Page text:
Trust in Japanese gov't statistics damaged by faulty job data
Nearly 80 percent of people have lost trust in the Japanese government's economic statistics amid a recent scandal of falsely collected wage data that resulted in underpaid benefits to about 20 million people, a survey conducted by Kyodo News showed on Sunday.
In a nationwide opinion poll conducted over the weekend with 1,041 registered voters, the support rate for Japanese Prime Minister Shinzo Abe's cabinet stood at 43.4 percent.
His support rate declined from 47.3 percent in November to 42.4 percent in December due to the hasty approval of a bill to accept more foreign workers.
The survey showed that 78.8 percent of the people questioned no longer trust official economic indicators after the Japanese government said Friday that it has released faulty jobs data from the labor ministry for more than a decade.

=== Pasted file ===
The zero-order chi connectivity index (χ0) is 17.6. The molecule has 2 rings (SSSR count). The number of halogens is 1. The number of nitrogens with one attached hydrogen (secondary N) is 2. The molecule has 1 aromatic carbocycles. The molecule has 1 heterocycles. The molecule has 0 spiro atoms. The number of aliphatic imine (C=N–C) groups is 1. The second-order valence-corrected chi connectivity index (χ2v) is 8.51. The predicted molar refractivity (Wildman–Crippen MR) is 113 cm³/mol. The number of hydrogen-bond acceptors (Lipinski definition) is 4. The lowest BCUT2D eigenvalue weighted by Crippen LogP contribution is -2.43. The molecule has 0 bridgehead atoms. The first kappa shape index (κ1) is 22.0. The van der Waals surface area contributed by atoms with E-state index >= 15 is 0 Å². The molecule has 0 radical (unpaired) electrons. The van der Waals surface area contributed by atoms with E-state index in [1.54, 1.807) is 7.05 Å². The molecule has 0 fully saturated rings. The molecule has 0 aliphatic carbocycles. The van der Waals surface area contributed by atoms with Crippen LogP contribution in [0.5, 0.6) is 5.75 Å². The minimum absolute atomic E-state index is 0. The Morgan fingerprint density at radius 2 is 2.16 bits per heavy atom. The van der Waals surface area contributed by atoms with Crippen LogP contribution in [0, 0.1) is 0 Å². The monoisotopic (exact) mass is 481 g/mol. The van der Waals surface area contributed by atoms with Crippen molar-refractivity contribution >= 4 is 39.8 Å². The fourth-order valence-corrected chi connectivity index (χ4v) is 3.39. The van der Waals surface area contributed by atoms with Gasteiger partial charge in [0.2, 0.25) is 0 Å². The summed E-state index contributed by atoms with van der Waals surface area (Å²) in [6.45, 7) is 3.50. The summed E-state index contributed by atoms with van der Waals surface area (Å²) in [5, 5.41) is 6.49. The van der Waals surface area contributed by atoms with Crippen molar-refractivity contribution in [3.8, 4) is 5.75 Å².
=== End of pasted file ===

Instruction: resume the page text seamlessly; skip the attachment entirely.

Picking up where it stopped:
"It's very regrettable that we have a situation that impairs the credibility of our statistics," Chief Cabinet Secretary Yoshihide Suga told a press conference.
The Ministry of Health, Labor and Welfare admitted Friday that it had failed to pay more than 53.7 billion yen (495.7 million U.S. dollars) in unemployment insurance, workers' compensation and sailors' insurance.
The issue came to light after the ministry was found to have published its monthly labor survey without collecting enough data.
The ministry said such practice has begun in 1996 and affects nearly 20 million people starting from 2004.
The Japanese government will rework the national budget for fiscal 2019 to compensate the people who did not receive their fair share of benefits because of the faulty data, Suga said.
According to Kyodo News, the survey was conducted among 746 randomly chosen households with eligible voters and 1,206 mobile phone numbers, and a total of 1,041 provided valid answers.
(Source_title：Trust in Japanese gov't statistics damaged by faulty job data)